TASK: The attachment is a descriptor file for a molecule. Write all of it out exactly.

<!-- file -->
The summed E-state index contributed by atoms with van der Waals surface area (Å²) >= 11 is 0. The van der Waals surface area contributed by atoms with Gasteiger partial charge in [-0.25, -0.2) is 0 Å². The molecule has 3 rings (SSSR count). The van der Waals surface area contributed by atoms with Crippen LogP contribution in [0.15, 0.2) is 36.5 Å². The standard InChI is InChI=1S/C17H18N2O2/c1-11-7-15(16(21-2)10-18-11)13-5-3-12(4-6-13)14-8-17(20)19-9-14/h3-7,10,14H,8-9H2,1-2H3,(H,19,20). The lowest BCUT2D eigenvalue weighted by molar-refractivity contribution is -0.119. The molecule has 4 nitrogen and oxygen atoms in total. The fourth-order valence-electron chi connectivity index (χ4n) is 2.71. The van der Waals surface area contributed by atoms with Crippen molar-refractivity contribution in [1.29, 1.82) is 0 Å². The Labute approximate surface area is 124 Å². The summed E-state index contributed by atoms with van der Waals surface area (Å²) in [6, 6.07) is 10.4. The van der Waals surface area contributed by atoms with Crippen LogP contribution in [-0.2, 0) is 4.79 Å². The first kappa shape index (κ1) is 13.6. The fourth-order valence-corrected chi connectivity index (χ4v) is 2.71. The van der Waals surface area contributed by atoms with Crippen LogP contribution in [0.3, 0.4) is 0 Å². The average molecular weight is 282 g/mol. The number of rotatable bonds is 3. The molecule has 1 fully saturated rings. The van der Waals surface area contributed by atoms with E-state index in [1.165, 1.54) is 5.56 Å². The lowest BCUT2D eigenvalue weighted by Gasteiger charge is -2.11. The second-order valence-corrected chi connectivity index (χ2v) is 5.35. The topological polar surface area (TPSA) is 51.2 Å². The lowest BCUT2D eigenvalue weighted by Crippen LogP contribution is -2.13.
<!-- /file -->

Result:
The summed E-state index contributed by atoms with van der Waals surface area (Å²) >= 11 is 0. The van der Waals surface area contributed by atoms with Gasteiger partial charge in [-0.25, -0.2) is 0 Å². The molecule has 3 rings (SSSR count). The van der Waals surface area contributed by atoms with Crippen LogP contribution in [0.15, 0.2) is 36.5 Å². The standard InChI is InChI=1S/C17H18N2O2/c1-11-7-15(16(21-2)10-18-11)13-5-3-12(4-6-13)14-8-17(20)19-9-14/h3-7,10,14H,8-9H2,1-2H3,(H,19,20). The lowest BCUT2D eigenvalue weighted by molar-refractivity contribution is -0.119. The molecule has 4 nitrogen and oxygen atoms in total. The fourth-order valence-electron chi connectivity index (χ4n) is 2.71. The van der Waals surface area contributed by atoms with Crippen molar-refractivity contribution in [1.29, 1.82) is 0 Å². The Labute approximate surface area is 124 Å². The summed E-state index contributed by atoms with van der Waals surface area (Å²) in [6, 6.07) is 10.4. The van der Waals surface area contributed by atoms with Crippen LogP contribution in [-0.2, 0) is 4.79 Å². The first kappa shape index (κ1) is 13.6. The fourth-order valence-corrected chi connectivity index (χ4v) is 2.71. The van der Waals surface area contributed by atoms with Crippen LogP contribution in [0.3, 0.4) is 0 Å². The average molecular weight is 282 g/mol. The number of rotatable bonds is 3. The molecule has 1 fully saturated rings. The van der Waals surface area contributed by atoms with E-state index in [1.165, 1.54) is 5.56 Å². The lowest BCUT2D eigenvalue weighted by Gasteiger charge is -2.11. The second-order valence-corrected chi connectivity index (χ2v) is 5.35. The topological polar surface area (TPSA) is 51.2 Å². The lowest BCUT2D eigenvalue weighted by Crippen LogP contribution is -2.13.